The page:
Adolescents who try e-cigarattes increased the risk of Smoking Tobacco Cigarettes


According to a recent survey published in Preventive Medicine, teenagers who use e-cigarettes double their risk of developing the addiction to smoking tobacco cigarettes. The analysis led by the research team from the University of Waterloo and the Wake Forest School of Medicine looked at student of the secondary and post-secondary school and found that those who tried an e-cigarette were 2.16 times more likely to be susceptible to cigarette smoking.

The objective of the study was to examine whether susceptibility to cigarette smoking was considerably different between non-e-cigarette users and never smoking adolescents and youth who had ever used an e-cigarette.

Bruce Baskerville, co-author of the study and a researcher at the Propel Centre for Population Health Impact at the University of Waterloo, noted, “Since e-cigarettes came on the market there has been a debate about whether their use may lead to cigarette smoking,” and the answer was yes, at least for teenagers, he added.

The research team analyzed the data from the Canadian Student Tobacco, Alcohol and Drugs Survey, and they found that nearly 10% of students studying in grades 7 to 12 reported ever having used e-cigarettes.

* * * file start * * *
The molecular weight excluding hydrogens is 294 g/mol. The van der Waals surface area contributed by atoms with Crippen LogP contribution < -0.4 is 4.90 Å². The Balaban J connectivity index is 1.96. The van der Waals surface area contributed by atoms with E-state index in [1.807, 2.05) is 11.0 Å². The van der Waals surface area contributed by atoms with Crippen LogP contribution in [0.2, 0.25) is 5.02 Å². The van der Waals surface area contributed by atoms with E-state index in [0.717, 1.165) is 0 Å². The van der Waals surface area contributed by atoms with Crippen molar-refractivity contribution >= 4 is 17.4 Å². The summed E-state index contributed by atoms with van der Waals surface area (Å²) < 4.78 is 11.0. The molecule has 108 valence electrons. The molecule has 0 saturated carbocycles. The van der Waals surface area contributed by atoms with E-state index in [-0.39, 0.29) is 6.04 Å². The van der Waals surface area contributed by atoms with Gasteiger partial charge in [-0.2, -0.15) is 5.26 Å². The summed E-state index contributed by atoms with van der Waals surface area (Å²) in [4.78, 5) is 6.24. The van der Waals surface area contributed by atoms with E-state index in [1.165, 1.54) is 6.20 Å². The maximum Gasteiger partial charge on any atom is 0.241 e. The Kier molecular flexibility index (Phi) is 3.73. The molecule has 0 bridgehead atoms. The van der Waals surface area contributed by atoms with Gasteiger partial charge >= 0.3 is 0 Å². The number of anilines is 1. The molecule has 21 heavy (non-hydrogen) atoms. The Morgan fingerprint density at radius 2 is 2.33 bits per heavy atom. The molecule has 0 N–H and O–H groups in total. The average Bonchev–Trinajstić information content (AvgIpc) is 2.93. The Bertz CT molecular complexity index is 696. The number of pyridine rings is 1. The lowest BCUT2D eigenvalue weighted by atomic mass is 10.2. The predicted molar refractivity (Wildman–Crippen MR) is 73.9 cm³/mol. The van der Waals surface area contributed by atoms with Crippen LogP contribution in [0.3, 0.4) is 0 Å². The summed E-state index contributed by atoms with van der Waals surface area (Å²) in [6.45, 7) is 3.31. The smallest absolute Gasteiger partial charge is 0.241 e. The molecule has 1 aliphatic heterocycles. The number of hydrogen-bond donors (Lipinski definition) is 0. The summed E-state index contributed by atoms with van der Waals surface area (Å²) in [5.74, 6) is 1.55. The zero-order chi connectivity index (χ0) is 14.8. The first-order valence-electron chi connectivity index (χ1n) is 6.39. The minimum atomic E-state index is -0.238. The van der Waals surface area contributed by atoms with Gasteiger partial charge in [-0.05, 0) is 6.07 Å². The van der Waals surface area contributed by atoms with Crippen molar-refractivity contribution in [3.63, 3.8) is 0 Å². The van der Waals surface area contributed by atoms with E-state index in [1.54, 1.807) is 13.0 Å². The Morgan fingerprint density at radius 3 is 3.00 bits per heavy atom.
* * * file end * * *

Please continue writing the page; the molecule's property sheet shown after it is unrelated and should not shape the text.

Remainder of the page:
While smoking tobacco, cigarettes produce harmful substances like tar or carbon monoxide along with nicotine, but e-cigarettes are devoid of such harmful carcinogens. It works through an inhalation-activated system that converts liquid nicotine into an inhalable aerosol, often known as vapour.

Baskerville said, “While preliminary evidence suggests that e-cigarettes contain fewer toxic chemicals than traditional cigarettes, our findings suggest that a potential increase in harmful cigarette use may follow as e-cigarette use continues to rise among adolescent populations.”

Baskerville concluded that the present study encourages restriction of e-cigarette access to minors, which had been reported to influence the risk of smoking commencement.

“More research is needed in Canada on additional contributing risk factors as well as longitudinal data to evaluate the complex relationship between e-cigarette use and tobacco cigarette use in adolescence,” he added.